If you're bargain shopping for a home, don't be discouraged by the gigantic leaps home prices have been taking lately. There are still places where you can find cheap homes. You might start with the 10 best cities to buy short sales.
Short sales and foreclosures made up 43 percent of residential sales last year, according to RealtyTrac. And why is that? Because of the huge savings for buyers. A short sale or foreclosure offers a 30 percent to 40 percent discount off a non-distressed property, RealtyTrac said. And they're gaining in popularity: Short-sale purchases bumped up 4 percent from a year prior; foreclosure sales notched up 6 percent.
Market Watch took a look at some cities with cheap homes, led primarily by their abundant short sale and foreclosure offerings:
Santa Barbara, Calif.
Average short-sale price: $283,825.
Average discount vs. non-distressed sales: 42.69 percent.
Short-sale purchases in Santa Barbara rose 107 percent in the fourth quarter of 2012 compared to a year prior. That was the largest increase in the U.S. It's not hard to see why: The median price of all properties in the city was about $600,000. That lured a lot of homebuyers back into the market.
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Average short-sale price: $149,094.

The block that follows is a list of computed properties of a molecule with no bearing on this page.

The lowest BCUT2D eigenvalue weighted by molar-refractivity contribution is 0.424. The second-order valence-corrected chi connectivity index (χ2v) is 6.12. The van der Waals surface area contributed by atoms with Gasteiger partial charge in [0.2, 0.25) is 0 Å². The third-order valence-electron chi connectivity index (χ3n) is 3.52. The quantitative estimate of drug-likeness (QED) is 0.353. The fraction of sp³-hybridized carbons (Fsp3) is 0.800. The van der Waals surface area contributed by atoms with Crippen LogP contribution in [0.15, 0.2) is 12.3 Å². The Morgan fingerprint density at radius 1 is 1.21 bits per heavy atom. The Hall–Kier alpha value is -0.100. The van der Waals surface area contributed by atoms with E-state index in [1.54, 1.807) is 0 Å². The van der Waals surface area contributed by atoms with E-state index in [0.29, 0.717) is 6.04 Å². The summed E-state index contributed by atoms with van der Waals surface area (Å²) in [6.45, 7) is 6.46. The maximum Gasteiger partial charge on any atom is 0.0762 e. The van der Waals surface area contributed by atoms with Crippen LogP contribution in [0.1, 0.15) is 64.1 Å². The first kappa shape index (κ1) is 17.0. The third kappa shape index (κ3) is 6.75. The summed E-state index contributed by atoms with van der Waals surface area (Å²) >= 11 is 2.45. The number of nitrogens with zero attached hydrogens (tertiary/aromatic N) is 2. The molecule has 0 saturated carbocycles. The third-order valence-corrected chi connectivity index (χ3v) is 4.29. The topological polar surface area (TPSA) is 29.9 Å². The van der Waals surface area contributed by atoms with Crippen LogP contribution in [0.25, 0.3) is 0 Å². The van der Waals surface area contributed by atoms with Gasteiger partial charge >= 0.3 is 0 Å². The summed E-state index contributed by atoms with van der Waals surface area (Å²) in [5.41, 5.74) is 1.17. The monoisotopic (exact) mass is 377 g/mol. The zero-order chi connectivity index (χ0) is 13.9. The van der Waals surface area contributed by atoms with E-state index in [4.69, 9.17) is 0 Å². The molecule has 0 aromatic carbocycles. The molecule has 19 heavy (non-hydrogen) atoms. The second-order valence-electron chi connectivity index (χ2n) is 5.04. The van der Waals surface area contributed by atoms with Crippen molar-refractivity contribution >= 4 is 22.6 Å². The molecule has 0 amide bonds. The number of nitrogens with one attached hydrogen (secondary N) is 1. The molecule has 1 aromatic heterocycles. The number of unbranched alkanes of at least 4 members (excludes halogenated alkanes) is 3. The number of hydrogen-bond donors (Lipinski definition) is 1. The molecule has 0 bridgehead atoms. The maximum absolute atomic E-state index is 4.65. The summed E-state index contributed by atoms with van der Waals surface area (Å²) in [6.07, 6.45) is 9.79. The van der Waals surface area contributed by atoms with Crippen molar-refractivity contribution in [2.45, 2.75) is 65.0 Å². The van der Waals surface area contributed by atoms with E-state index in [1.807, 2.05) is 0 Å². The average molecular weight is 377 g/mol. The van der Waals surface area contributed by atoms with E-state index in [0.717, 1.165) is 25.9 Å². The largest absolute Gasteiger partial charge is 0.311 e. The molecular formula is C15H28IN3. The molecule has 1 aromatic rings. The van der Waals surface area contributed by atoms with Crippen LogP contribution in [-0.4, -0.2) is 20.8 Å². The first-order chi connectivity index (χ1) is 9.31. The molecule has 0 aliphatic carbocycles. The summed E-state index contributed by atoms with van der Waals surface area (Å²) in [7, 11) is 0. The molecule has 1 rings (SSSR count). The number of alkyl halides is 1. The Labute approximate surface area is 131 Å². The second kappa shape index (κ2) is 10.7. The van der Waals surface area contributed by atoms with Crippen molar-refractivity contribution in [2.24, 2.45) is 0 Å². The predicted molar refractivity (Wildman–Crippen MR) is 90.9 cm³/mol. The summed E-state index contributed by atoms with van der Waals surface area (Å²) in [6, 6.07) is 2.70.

Average discount vs. non-distressed sales: 37.84 percent.
Though investors make up a large chunk of the short sale and foreclosure buying activity, Phoenix has the added benefit of everyday homebuyers getting in on the action, too. Short sale and foreclosure purchases rose 43 percent in the fourth quarter of 2012 compared to a year prior. But time is of the essence for buyers: Inventory of these properties is falling rapidly.
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Average short-sale price: $124,555
Average discount vs. non-distressed sales: 33.4 percent
It's what's coming in the Las Vegas market that makes it ripe for real estate deals. About 8,000 homeowners in Vegas are in default on their mortgages, according to RealtyTrac, and their properties could flood the market as short sales or foreclosures very soon. "Short sales aren't going anywhere for another two to three years," Paul Rowe of Henderson, Nev.-based Shelter Realty told Market Watch.
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Average REO sales price: $57,782
Average discount vs. non-distressed sales: 56 percent
Bank-owned homes are dirt cheap in Cleveland, and that has enticed many buyers. REOs were selling for less than $60,000 on average in Cleveland in the fourth quarter of 2012. That's a 56 percent discount on the average price of a non-distressed property there.
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Average REO sales price: $111,260
Average discount vs. non-distressed sales: 43 percent
Bank-owned home sales in Charlotte increased 109 percent in the fourth quarter of 2012 from a year prior, according to RealtyTrac. The hike is apparently coming from new residents who are moving to Charlotte from more expensive markets like New York and Boston. These out-of-towners are using the money from the sale of their old homes to buy bank-owned properties in Charlotte in cash, Market Watch said.
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